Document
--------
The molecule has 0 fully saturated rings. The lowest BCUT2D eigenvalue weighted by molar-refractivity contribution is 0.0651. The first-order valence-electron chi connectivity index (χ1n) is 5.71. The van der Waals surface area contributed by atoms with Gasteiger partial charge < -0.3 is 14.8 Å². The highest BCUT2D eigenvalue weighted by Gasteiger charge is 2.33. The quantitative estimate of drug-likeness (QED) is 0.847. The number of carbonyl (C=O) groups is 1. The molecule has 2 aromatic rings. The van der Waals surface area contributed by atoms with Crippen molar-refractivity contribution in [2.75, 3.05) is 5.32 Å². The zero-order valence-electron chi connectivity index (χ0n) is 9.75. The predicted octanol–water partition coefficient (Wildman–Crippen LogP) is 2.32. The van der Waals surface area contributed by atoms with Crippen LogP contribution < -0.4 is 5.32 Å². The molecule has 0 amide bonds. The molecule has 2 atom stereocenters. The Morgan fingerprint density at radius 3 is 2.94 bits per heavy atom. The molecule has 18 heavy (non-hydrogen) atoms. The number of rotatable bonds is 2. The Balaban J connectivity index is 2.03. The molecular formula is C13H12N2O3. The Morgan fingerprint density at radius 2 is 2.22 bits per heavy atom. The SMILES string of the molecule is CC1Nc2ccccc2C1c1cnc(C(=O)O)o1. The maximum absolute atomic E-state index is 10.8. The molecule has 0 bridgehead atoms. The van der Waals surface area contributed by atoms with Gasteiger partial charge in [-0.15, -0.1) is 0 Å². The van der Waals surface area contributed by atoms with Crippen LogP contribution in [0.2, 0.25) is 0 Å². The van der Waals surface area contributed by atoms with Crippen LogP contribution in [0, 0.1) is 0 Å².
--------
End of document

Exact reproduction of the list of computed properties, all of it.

The molecule has 0 fully saturated rings. The lowest BCUT2D eigenvalue weighted by molar-refractivity contribution is 0.0651. The first-order valence-electron chi connectivity index (χ1n) is 5.71. The van der Waals surface area contributed by atoms with Gasteiger partial charge < -0.3 is 14.8 Å². The highest BCUT2D eigenvalue weighted by Gasteiger charge is 2.33. The quantitative estimate of drug-likeness (QED) is 0.847. The number of carbonyl (C=O) groups is 1. The molecule has 2 aromatic rings. The van der Waals surface area contributed by atoms with Crippen molar-refractivity contribution in [2.75, 3.05) is 5.32 Å². The zero-order valence-electron chi connectivity index (χ0n) is 9.75. The predicted octanol–water partition coefficient (Wildman–Crippen LogP) is 2.32. The van der Waals surface area contributed by atoms with Crippen LogP contribution < -0.4 is 5.32 Å². The molecule has 0 amide bonds. The molecule has 2 atom stereocenters. The Morgan fingerprint density at radius 3 is 2.94 bits per heavy atom. The molecule has 18 heavy (non-hydrogen) atoms. The number of rotatable bonds is 2. The Balaban J connectivity index is 2.03. The molecular formula is C13H12N2O3. The Morgan fingerprint density at radius 2 is 2.22 bits per heavy atom. The SMILES string of the molecule is CC1Nc2ccccc2C1c1cnc(C(=O)O)o1. The maximum absolute atomic E-state index is 10.8. The molecule has 0 bridgehead atoms. The van der Waals surface area contributed by atoms with Gasteiger partial charge in [-0.15, -0.1) is 0 Å². The van der Waals surface area contributed by atoms with Crippen LogP contribution in [0.2, 0.25) is 0 Å². The van der Waals surface area contributed by atoms with Crippen LogP contribution in [0, 0.1) is 0 Å².